The relationship between the midplane scrape-off-layer (SOL) electron temperature profile and the parallel heat flux profile at the divertor in tokamaks is investigated. A model is applied that takes into account anisotropic thermal diffusion in rectilinear geometry with constant density. Eigenmode analysis is applied to the simplified problem with rectangular geometry and constant, but highly anisotropic, thermal diffusivities. A nonlinear solution is also found for the more realistic problem with anisotropically temperature-dependent thermal diffusivities. Numerical solutions are developed for both cases, with spatially dependent heat flux emerging from the plasma, and geometry that includes a model for the divertor leg. For both constant and temperature-dependent thermal diffusivities, it is found that, below about one-half of its peak, the heat flux profile shape at the divertor, compared to the midplane temperature profile shape, is robustly described by the scaling of the simplest two-point model. However, the physical processes are not those assumed in the simplest two-point model, nor is the numerical coefficient relating q∥div to TmpX∥mp/L ∥ as predicted in that model. For realistic parameters, the peak in the heat flux, moreover, can be reduced by a factor of 2 or more relative to the two-point model scaling that fits the remaining profile. For temperature profiles in the SOL region above the x-point set by marginal stability, the heat flux profile to the divertor can be largely decoupled from the prediction of the two-point model. These results suggest opportunities and caveats for data interpretation and possibly favorable outcomes for divertor configurations with extended field lines.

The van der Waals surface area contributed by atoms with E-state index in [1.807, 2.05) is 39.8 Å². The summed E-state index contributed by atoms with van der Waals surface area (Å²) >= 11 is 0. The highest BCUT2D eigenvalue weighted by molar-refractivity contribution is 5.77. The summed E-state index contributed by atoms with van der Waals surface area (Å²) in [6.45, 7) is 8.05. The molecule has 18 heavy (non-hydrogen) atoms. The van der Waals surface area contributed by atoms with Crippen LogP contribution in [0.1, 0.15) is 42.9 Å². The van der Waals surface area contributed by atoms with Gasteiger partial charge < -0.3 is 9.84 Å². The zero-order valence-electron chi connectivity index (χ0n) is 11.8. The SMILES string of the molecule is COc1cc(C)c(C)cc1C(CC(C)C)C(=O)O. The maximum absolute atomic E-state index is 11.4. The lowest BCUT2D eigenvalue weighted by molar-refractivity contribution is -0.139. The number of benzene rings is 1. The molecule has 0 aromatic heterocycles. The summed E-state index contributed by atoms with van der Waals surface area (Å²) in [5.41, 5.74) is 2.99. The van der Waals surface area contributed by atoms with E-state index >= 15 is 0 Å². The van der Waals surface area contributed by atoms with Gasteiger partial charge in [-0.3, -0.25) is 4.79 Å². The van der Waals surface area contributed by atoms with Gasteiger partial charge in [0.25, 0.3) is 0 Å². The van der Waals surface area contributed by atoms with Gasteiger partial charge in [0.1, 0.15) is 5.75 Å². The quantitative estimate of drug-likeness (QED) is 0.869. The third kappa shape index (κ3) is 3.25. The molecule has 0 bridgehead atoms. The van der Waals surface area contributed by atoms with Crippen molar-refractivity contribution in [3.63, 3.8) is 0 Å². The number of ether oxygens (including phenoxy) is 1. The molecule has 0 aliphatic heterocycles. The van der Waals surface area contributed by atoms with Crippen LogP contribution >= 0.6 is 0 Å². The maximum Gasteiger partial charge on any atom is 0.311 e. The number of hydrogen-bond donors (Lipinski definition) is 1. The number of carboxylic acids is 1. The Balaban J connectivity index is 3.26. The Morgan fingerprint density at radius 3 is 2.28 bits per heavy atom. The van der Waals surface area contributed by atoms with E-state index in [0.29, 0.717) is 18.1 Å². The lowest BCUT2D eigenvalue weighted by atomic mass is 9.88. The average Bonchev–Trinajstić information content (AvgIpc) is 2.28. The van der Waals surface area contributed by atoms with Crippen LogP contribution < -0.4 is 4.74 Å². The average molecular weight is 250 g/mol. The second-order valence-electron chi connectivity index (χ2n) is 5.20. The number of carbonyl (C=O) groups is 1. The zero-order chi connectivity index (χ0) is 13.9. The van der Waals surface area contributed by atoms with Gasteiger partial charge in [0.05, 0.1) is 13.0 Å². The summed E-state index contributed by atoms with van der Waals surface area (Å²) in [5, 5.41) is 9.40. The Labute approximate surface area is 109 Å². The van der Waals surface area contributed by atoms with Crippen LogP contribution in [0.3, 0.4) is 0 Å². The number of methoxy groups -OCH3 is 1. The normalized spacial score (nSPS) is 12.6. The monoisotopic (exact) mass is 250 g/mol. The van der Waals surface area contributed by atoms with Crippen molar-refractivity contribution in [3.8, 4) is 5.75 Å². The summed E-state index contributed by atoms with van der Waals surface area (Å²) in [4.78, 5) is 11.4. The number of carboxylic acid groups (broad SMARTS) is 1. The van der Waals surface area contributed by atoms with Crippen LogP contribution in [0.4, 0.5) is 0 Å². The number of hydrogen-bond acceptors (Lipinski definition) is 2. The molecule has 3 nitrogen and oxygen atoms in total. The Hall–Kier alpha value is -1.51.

All Science Journal Classification (ASJC) codes
- Condensed Matter Physics